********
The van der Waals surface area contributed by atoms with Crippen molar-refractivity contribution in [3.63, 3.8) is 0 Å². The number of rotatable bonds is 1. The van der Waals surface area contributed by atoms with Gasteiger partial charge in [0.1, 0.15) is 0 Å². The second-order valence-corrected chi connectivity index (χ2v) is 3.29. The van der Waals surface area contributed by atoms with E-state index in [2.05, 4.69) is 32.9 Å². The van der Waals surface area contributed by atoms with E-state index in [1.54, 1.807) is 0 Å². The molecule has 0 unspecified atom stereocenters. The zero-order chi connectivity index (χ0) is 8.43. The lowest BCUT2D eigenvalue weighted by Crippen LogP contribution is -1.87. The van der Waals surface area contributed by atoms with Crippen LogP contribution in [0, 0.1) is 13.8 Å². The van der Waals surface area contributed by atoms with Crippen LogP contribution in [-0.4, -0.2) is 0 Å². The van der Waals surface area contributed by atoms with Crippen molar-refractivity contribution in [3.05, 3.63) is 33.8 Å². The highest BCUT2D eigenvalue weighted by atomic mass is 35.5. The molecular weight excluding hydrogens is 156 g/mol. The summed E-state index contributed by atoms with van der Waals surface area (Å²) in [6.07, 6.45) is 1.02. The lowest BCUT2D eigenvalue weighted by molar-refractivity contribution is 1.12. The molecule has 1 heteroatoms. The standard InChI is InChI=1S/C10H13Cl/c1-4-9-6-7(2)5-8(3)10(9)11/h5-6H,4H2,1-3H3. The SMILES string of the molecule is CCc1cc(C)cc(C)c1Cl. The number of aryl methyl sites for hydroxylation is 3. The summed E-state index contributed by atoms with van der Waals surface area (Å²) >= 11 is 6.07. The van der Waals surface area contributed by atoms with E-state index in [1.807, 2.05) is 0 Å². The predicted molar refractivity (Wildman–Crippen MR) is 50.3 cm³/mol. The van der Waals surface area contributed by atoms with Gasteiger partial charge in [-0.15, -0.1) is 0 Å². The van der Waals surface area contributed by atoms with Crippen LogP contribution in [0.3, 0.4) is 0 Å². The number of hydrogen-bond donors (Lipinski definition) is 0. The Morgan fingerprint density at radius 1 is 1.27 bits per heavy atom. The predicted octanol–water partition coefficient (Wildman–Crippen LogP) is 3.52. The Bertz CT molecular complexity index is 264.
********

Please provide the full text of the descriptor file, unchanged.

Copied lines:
The van der Waals surface area contributed by atoms with Crippen molar-refractivity contribution in [3.63, 3.8) is 0 Å². The number of rotatable bonds is 1. The van der Waals surface area contributed by atoms with Gasteiger partial charge in [0.1, 0.15) is 0 Å². The second-order valence-corrected chi connectivity index (χ2v) is 3.29. The van der Waals surface area contributed by atoms with E-state index in [2.05, 4.69) is 32.9 Å². The van der Waals surface area contributed by atoms with E-state index in [1.54, 1.807) is 0 Å². The molecule has 0 unspecified atom stereocenters. The zero-order chi connectivity index (χ0) is 8.43. The lowest BCUT2D eigenvalue weighted by Crippen LogP contribution is -1.87. The van der Waals surface area contributed by atoms with Crippen LogP contribution in [0, 0.1) is 13.8 Å². The van der Waals surface area contributed by atoms with Crippen LogP contribution in [-0.4, -0.2) is 0 Å². The van der Waals surface area contributed by atoms with Crippen molar-refractivity contribution in [3.05, 3.63) is 33.8 Å². The highest BCUT2D eigenvalue weighted by atomic mass is 35.5. The molecular weight excluding hydrogens is 156 g/mol. The summed E-state index contributed by atoms with van der Waals surface area (Å²) in [6.07, 6.45) is 1.02. The lowest BCUT2D eigenvalue weighted by molar-refractivity contribution is 1.12. The molecule has 1 heteroatoms. The standard InChI is InChI=1S/C10H13Cl/c1-4-9-6-7(2)5-8(3)10(9)11/h5-6H,4H2,1-3H3. The SMILES string of the molecule is CCc1cc(C)cc(C)c1Cl. The number of aryl methyl sites for hydroxylation is 3. The summed E-state index contributed by atoms with van der Waals surface area (Å²) >= 11 is 6.07. The van der Waals surface area contributed by atoms with E-state index in [1.807, 2.05) is 0 Å². The predicted molar refractivity (Wildman–Crippen MR) is 50.3 cm³/mol. The van der Waals surface area contributed by atoms with Gasteiger partial charge in [-0.15, -0.1) is 0 Å². The van der Waals surface area contributed by atoms with Crippen LogP contribution in [0.3, 0.4) is 0 Å². The number of hydrogen-bond donors (Lipinski definition) is 0. The Morgan fingerprint density at radius 1 is 1.27 bits per heavy atom. The predicted octanol–water partition coefficient (Wildman–Crippen LogP) is 3.52. The Bertz CT molecular complexity index is 264.